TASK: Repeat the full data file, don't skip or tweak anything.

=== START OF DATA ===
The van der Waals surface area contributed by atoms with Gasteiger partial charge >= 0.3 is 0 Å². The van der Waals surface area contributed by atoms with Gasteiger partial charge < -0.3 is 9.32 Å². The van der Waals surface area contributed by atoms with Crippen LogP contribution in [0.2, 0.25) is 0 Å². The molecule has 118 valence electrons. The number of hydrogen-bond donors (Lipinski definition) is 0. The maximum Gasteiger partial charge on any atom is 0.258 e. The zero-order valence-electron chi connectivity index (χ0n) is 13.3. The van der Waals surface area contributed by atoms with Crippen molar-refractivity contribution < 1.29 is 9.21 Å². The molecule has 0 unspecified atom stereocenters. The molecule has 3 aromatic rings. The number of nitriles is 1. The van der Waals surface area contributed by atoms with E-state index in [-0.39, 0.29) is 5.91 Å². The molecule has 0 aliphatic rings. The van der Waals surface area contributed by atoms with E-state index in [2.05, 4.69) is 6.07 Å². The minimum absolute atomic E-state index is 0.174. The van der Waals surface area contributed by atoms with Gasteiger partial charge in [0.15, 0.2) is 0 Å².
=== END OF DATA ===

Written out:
The van der Waals surface area contributed by atoms with Gasteiger partial charge >= 0.3 is 0 Å². The van der Waals surface area contributed by atoms with Gasteiger partial charge < -0.3 is 9.32 Å². The van der Waals surface area contributed by atoms with Crippen LogP contribution in [0.2, 0.25) is 0 Å². The molecule has 118 valence electrons. The number of hydrogen-bond donors (Lipinski definition) is 0. The maximum Gasteiger partial charge on any atom is 0.258 e. The zero-order valence-electron chi connectivity index (χ0n) is 13.3. The van der Waals surface area contributed by atoms with Crippen molar-refractivity contribution < 1.29 is 9.21 Å². The molecule has 0 unspecified atom stereocenters. The molecule has 3 aromatic rings. The number of nitriles is 1. The van der Waals surface area contributed by atoms with E-state index in [-0.39, 0.29) is 5.91 Å². The molecule has 0 aliphatic rings. The van der Waals surface area contributed by atoms with E-state index in [2.05, 4.69) is 6.07 Å². The minimum absolute atomic E-state index is 0.174. The van der Waals surface area contributed by atoms with Gasteiger partial charge in [0.15, 0.2) is 0 Å².